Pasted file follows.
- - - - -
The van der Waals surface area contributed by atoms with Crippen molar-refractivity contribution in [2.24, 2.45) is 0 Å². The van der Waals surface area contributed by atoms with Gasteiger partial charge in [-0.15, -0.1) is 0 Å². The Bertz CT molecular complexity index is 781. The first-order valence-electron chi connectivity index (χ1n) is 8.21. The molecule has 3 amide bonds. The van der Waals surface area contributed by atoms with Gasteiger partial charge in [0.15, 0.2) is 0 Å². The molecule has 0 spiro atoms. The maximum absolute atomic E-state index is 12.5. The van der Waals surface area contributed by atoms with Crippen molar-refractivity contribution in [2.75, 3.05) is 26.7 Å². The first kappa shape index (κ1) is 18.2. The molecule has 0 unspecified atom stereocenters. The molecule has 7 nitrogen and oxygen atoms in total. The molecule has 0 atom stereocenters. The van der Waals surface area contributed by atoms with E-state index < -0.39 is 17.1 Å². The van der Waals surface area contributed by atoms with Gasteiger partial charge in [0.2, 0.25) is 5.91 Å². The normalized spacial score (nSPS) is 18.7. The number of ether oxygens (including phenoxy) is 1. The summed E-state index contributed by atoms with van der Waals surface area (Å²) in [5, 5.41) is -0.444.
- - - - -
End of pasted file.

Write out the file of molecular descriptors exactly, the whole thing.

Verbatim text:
The van der Waals surface area contributed by atoms with Crippen molar-refractivity contribution in [2.24, 2.45) is 0 Å². The van der Waals surface area contributed by atoms with Gasteiger partial charge in [-0.15, -0.1) is 0 Å². The Bertz CT molecular complexity index is 781. The first-order valence-electron chi connectivity index (χ1n) is 8.21. The molecule has 3 amide bonds. The van der Waals surface area contributed by atoms with Gasteiger partial charge in [0.15, 0.2) is 0 Å². The molecule has 0 spiro atoms. The maximum absolute atomic E-state index is 12.5. The van der Waals surface area contributed by atoms with Crippen molar-refractivity contribution in [2.75, 3.05) is 26.7 Å². The first kappa shape index (κ1) is 18.2. The molecule has 0 unspecified atom stereocenters. The molecule has 7 nitrogen and oxygen atoms in total. The molecule has 0 atom stereocenters. The van der Waals surface area contributed by atoms with E-state index < -0.39 is 17.1 Å². The van der Waals surface area contributed by atoms with Gasteiger partial charge in [0.2, 0.25) is 5.91 Å². The normalized spacial score (nSPS) is 18.7. The number of ether oxygens (including phenoxy) is 1. The summed E-state index contributed by atoms with van der Waals surface area (Å²) in [5, 5.41) is -0.444.